How Did Fairies Get Their Wings?

Mr. Salford and the Albert Memorial in Kensington Garden

"Mr. Salford and the Albert Memorial in Kensington Garden" by Arthur Rackham

Search Google images for “fairies” and you find pages of diminutive human-like magical creatures with insect wings, often with pointed or animal ears and occasionally with antennae. Too often, this stereotypical fairy is at odds with the literature that produced her. No mention of such features appears in any literature preceding Elizabethan England, nor in Shakespeare, nor Spenser and both used fairies in the same manner as greek mythology did, as either nature spirits (nymphs and satyres and the like) or gods rather than magical creatures.

Not that mythical worlds could not conceive of winged beings, but these are in fact quite rare. The only winged beings among the Greeks were Nike and various monsters including Pegasus, and these are individuals rather than classes of beings, and almost none of the anthropomorphic beings prior to the Christian era sprouted wings, though these were found frequently in Etruscan tombs which probably contributed to the popular concept of angels and demons throughout the middle ages up to today. But these are not fairies in the literary tradition, and it is only in that tradition where this image of fairies seems to exist.

The appearance of winged fairies seems to have coincided with the industrial revolution, by which point the concept of the fairy story had been relegated to the nursery since adults were supposed to be rational and no longer deal with such matters, so by the Victorian era the concept of fairy became more childlike, and also linked to formal gardens, and these nature spirits of mythology evolved features drawn from children, insects and flowers. These are certainly very much in evidence in todays popular art of fairies.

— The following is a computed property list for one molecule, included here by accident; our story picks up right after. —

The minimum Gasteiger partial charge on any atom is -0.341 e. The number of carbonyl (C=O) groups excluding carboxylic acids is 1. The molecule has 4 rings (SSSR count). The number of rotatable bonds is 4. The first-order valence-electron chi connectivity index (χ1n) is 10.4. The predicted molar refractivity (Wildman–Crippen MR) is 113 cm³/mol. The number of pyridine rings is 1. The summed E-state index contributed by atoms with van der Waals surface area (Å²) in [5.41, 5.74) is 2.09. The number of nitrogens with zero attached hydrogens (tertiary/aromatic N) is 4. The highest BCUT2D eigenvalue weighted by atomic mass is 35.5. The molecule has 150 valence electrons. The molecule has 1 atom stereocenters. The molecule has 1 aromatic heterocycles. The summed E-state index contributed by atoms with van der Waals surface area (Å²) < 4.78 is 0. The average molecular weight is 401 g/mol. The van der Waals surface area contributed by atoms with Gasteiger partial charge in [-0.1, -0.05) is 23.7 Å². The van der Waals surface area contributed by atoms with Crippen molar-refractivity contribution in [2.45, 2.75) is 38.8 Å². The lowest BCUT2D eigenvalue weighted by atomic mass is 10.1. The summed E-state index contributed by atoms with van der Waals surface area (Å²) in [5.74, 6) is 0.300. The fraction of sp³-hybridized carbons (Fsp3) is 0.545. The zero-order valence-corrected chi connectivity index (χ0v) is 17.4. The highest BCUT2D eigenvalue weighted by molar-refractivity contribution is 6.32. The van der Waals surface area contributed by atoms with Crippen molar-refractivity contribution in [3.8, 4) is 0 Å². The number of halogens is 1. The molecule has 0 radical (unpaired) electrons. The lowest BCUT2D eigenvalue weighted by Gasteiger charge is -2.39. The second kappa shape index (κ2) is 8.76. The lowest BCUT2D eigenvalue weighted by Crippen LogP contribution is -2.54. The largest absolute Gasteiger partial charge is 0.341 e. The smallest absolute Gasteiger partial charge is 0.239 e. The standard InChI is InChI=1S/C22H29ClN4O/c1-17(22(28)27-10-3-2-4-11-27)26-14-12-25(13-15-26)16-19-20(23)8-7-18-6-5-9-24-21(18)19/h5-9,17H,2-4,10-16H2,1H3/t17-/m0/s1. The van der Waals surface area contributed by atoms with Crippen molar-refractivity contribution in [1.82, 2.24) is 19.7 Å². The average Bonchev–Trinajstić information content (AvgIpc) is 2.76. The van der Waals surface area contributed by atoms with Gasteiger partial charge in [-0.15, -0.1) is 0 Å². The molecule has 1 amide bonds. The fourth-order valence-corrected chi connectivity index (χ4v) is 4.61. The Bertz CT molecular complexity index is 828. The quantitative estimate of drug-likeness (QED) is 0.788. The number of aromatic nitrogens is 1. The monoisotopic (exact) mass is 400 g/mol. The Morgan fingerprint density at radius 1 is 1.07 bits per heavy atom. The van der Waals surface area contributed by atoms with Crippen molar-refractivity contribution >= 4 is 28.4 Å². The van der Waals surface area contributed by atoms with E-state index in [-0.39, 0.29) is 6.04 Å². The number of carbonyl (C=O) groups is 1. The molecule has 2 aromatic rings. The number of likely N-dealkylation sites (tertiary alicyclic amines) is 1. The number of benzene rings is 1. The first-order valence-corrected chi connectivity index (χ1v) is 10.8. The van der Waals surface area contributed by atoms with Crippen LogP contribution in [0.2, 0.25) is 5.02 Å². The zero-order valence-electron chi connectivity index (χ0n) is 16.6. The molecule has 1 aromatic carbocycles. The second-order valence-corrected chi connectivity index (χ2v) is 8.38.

Fairy Song (from A Midsummer Night's Dream) by Arthur Rackham

Fairy Song (from A Midsummer Night's Dream) illustrated by Arthur Rackham

It was in keeping with this style that Arthur Rackham provided wings for some of the fairies in his illustrations for A Midsummer Nights Dream. Shakespeare makes no reference in any of their speech. It is, after all, a tale blending greek mythology and English oral tradition of fairy beings so his inclusion of these seem fitting somehow, at least to his Edwardian audience who grew up with Victorian sensibilities.

"The fairies have their tiffs with the birds" from Peter Pan in Kensington Garden illustrated by Arthur Rackham

"The fairies have their tiffs with the birds" from Peter Pan in Kensington Garden illustrated by Arthur Rackham

As well in Peter Pan in Kensington Palace, Rackham also provides these generously even though there is no reference to any of the fairies having wings, but plenty of references to the dealings of these with the birds, who are the only truly winged creatures in the story. Although there is no mention of wings, Barrie’s narrative style is more suggestive than explicit and probably expected this feature of fairies to be assumed by his audience.

Edmund Dulac, Sulamith Wulfing and others also contributed many fairy images, but they were less likely to provide them with non-human appendages, but they certainly did provide them with that necessary magical quality to grant us the sense of wonder that fairies are known to bestow.

Image sources: Rackham gallery at Artsy Craftsy

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